In mid-September, the guided-missile destroyer USS William P. Lawrence (DDG-110) became at least the third U.S. warship to conduct a FONOP near Venezuela. The U.S. Southern Command stated that the operation challenged Venezuela’s claims to waters that extend three miles beyond its lawful territorial rights. The USS Pickney (DDG-91) and Nitze (DDG-94) also supported the Venezuela FONOPs last year.
COVID and the Fleet
As of April 2021, more than 550,000 Americans had died from COVID-19. Department of Defense (DoD) records show that this includes 288 people connected to the department, 24 of whom were service members.4 February was a particularly bad month for the Navy, with five uniformed and civilian deaths, the most in a single month. Despite these grim statistics, Pentagon officials reported that nearly a third of service members offered the COVID-19 vaccine refused to take it.
On 24 March 2020, the USS Theodore Roosevelt (CVN-71), under the command of Captain Brett Crozier and with Strike Group Commander Rear Admiral Stuart Baker and his staff embarked, departed Da Nang, Vietnam, headed to Guam. Within a day, tests confirmed that the carrier had coronavirus-infected sailors. One hundred fourteen sailors soon tested positive. Ultimately, 1,273 sailors among the 4,865 embarked contracted the virus—26 percent of the crew—including one who died from complications.
In a 30 March letter leaked to the San Francisco Chronicle, Crozier bluntly asked Navy leaders to accelerate the removal of most of his 5,000 sailors from the carrier to facilities on Guam to stop the spread. Crozier also asked that his sailors be moved from communal facilities ashore to individual housing to conform with COVID-19 safety guidelines established by the Centers for Disease Control and Prevention.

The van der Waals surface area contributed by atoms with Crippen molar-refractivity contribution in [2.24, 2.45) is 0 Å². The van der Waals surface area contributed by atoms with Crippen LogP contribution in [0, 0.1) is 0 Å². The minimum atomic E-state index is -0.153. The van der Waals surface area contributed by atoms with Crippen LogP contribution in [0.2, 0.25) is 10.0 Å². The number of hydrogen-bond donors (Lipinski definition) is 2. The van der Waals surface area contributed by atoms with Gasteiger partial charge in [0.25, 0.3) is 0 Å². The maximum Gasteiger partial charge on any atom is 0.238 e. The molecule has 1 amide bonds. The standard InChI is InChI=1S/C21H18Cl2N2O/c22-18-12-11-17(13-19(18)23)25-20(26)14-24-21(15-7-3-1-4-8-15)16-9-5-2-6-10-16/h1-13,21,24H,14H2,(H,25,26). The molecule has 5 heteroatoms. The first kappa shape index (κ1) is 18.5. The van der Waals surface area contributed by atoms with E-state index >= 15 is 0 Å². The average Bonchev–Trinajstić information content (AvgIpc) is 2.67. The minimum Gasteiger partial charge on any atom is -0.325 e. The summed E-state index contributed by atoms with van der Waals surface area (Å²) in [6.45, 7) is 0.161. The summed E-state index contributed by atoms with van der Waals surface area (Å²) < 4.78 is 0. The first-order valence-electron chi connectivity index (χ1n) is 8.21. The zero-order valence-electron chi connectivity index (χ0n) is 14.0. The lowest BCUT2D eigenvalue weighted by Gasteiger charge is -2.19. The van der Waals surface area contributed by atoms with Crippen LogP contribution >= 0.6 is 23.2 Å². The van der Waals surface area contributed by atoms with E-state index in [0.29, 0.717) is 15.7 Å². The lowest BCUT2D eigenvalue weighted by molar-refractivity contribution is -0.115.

Acting Secretary of the Navy Thomas B. Modly fired Crozier on 2 April and, in June, that decision was upheld after two subsequent investigations. Modly also became a casualty of the event, resiging a day after he made controversial remarks to the carrier’s crew about their fired captain.
Nearly a year later, the Pentagon’s Inspector General released a much-redacted copy of its February 2021 assessment of whether the Navy had policies and procedures in place to control outbreaks of contagious diseases on board ships and submarines prior to the COVID-19 pandemic, and how well the service followed those measures.5 While the inspector general faulted some Navy commands for not holding required biennial exercises before the crisis began, the report places most of the blame for the deadly outbreak on board the Theodore Roosevelt on the ship’s leaders.
Captain Carlos Sardiello, who relieved Crozier as Theodore Roosevelt’s commanding officer, believed revised procedures and processes would identify and contain the virus.6 Those procedures included constant “bleachapalooza” disinfections of the ship and requiring each sailor to wear a mask and fill out a daily questionnaire to help identify flu-like symptoms and contain any possible infections aboard the ship.